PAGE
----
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      Prevocalic t-glottaling across word boundaries in Midland American English

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          Abstract

          Rates of t-glottaling across word boundaries in both preconsonantal and prevocalic contexts have recently been claimed to be positively correlated with the frequency of occurrence of a given word in preconsonantal contexts ( Eddington & Channer, 2010). Words typically followed by consonants have been argued to have their final /t/s glottaled more often than words less frequently followed by consonants. This paper includes a number of ‘internal’ and ‘external’ predictors in a mixed-effects logistic regression model and has two goals: (1) to replicate the positive correlation of the frequency of occurrence of a word in preconsonantal contexts (its ‘contextual frequency’) with its rates of t-glottaling in both preconsonantal and prevocalic contexts postulated by Eddington and Channer ( 2010), and (2) to quantify the factors influencing the likelihood of t-glottaling across word boundaries in Midland American English. The effect of contextual frequency has been confirmed. This result is argued to support a hybrid view of phonological storage and processing, one including both abstract and exemplar representations. T-glottaling has also been found to be negatively correlated with bigram frequency and speech rate deviation, while positively correlated with young age in female speakers.

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          Most cited references 35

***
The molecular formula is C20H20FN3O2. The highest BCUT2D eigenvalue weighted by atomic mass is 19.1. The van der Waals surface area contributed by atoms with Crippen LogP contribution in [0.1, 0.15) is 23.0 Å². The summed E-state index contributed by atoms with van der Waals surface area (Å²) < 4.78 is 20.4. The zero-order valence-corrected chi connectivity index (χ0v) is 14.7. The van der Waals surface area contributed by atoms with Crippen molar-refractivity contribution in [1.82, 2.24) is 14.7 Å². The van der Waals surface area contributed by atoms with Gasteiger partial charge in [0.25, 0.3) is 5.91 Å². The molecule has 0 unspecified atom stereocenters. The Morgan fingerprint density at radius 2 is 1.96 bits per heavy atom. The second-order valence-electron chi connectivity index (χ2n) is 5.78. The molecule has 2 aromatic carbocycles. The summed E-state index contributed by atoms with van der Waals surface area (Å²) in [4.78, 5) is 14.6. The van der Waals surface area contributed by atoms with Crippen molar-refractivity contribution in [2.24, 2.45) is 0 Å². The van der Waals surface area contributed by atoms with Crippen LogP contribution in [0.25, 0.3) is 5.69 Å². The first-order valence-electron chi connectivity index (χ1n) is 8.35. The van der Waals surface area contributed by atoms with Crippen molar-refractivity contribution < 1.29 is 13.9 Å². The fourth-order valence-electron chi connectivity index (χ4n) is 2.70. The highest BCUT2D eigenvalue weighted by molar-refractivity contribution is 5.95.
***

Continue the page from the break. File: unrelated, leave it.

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          Coda glottalization in American English

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            Perception and representation of regular variation: The case of final /t/

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              Segmental and prosodic effects on coda glottalization

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                Author and article information

                Contributors
                Journal
                1868-6354
                Laboratory Phonology: Journal of the Association for Laboratory Phonology
                Ubiquity Press
                1868-6354
                22 September 2020
                2020
                : 11
                : 1
                Affiliations
                [1 ]Department of Contemporary English Language, Faculty of English at Adam Mickiewicz University, Poznań, PL
                Article
                10.5334/labphon.271
                Copyright: © 2020 The Author(s)

                This is an open-access article distributed under the terms of the Creative Commons Attribution 4.0 International License (CC-BY 4.0), which permits unrestricted use, distribution, and reproduction in any medium, provided the original author and source are credited. See http://creativecommons.org/licenses/by/4.0/.

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